102093 | UNITED STATES. "Island Mansion" silver Love Token.
102093 | UNITED STATES. "Island Mansion" silver Love Token (24mm, 5.55 g, 12h).
1856 Philadelphia, New Orleans, or San Francisco mint Seated Liberty quarter, with engraving upon host coin's reverse: Isolated mansion, with central tower and various wings at different levels, placed upon island; stonebridge in foreground; hills in background; sailboats upon the water, birds in the sky. Edge: Reeded; loop attached at the top.
KM A64.2 (for host coin). Engraving: About Uncirculated. Host Coin: Choice Very Fine. Lightly toned. Extremely well refined engraving, with enchanting depth; the manner in which the light reflects from the windows gives the appearance of lights being on within the mansion itself.
This piece opts for a rather elegant and impressive architectural depiction set alone upon an island rather than employing any of the more commonly-encountered monograms.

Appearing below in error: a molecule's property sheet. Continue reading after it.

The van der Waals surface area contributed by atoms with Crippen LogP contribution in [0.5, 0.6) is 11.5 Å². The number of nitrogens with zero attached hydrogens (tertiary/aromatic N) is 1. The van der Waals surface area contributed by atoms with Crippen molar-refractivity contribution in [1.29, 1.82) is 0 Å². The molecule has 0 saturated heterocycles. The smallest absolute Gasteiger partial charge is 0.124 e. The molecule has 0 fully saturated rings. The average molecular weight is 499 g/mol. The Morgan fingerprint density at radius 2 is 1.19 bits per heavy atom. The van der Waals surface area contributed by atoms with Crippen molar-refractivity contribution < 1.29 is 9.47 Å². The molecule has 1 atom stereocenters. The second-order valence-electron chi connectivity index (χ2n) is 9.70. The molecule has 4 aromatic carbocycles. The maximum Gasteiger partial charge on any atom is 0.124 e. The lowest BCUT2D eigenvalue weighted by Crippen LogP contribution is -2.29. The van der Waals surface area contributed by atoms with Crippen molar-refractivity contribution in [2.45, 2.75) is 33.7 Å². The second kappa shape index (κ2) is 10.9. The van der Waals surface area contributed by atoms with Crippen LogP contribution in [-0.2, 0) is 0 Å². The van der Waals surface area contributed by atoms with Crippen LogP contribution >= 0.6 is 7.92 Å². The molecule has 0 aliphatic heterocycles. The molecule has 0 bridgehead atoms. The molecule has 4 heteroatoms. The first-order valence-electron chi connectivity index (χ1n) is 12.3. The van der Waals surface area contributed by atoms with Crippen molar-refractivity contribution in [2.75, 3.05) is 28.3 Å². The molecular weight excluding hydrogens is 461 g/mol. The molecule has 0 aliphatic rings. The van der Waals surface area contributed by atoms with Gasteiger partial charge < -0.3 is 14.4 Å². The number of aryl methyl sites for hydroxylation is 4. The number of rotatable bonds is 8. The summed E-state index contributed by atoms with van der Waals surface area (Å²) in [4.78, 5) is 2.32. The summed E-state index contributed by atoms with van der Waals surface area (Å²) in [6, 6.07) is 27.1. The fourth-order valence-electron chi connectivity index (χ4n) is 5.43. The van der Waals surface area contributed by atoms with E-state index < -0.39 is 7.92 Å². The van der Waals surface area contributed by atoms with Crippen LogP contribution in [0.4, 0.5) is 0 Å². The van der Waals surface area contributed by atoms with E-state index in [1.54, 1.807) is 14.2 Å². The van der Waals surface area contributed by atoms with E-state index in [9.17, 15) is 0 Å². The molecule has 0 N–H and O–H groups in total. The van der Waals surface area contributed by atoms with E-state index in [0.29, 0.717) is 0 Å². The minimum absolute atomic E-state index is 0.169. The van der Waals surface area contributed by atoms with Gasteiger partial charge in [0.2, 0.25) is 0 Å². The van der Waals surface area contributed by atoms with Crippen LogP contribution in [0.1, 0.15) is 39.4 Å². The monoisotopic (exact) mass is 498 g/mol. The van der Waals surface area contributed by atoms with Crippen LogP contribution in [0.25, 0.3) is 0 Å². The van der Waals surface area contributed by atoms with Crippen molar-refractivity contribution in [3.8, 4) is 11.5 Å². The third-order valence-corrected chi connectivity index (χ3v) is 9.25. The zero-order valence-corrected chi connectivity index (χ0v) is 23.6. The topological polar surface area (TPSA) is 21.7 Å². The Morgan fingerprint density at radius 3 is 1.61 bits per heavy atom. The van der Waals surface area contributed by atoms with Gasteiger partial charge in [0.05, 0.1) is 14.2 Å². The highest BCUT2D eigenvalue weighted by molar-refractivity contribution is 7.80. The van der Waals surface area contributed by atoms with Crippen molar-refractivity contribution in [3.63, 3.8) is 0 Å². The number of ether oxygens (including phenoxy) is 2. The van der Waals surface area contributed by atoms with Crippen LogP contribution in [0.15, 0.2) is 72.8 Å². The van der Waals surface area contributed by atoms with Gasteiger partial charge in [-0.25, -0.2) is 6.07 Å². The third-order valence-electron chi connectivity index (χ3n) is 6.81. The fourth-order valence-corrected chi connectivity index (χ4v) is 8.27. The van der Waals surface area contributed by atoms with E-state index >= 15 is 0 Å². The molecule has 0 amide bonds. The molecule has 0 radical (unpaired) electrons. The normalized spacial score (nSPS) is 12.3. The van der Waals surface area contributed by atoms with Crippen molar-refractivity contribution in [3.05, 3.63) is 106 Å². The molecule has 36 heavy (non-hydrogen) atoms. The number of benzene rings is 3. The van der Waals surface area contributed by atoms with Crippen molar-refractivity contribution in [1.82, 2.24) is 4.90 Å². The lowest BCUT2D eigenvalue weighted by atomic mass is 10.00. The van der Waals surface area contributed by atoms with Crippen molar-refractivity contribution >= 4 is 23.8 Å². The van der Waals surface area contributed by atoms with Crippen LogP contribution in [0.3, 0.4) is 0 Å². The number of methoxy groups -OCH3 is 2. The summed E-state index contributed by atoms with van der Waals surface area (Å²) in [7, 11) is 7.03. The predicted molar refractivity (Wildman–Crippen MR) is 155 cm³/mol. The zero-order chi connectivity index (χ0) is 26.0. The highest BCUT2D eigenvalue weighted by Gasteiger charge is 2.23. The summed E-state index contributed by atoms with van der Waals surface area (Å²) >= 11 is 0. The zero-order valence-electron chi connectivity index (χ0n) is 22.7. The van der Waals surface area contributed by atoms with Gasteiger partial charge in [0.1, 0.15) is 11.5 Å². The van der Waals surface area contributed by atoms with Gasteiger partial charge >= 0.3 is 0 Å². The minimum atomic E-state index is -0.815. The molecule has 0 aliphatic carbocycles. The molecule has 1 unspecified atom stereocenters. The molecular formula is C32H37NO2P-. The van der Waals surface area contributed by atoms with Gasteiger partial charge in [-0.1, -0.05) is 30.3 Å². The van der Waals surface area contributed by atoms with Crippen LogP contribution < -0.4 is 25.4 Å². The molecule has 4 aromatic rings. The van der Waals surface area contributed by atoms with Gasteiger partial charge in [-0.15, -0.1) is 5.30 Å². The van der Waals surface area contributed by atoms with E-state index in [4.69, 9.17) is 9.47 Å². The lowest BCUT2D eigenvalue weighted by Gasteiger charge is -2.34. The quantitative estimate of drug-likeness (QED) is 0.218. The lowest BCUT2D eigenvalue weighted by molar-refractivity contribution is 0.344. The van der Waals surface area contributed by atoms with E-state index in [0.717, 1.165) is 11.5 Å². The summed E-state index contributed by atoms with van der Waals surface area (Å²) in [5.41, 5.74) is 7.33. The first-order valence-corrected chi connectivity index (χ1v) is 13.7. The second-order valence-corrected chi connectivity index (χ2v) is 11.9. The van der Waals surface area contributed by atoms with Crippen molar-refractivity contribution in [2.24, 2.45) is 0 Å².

Being borrowed from the early 18th century practice in Great Britain, and being related to even earlier forms of engraving on European coinage, "love tokens" were an extremely popular form of sentimental art that saw their high point in the United States in the mid-to-late-19th century, whereby coinage was smoothed down on one or both sides, and some form of initials, a message, and/or imagery was engraved so that it may be presented to a loved one. The most commonly encountered 'canvas' in the United States was the dime, and usually one from the Seated Liberty series. At their height, the U.S. Mint blamed an alleged shortage of dimes—a staple of most late-19th century transactions—on this craze. Rising again in the early-mid 20th century during the depths of despair that were the world wars, this form of coin art, usually referred to in this context as "trench art," would see another revival, offering soldiers a brief chance at escapism through sentimental creativity.
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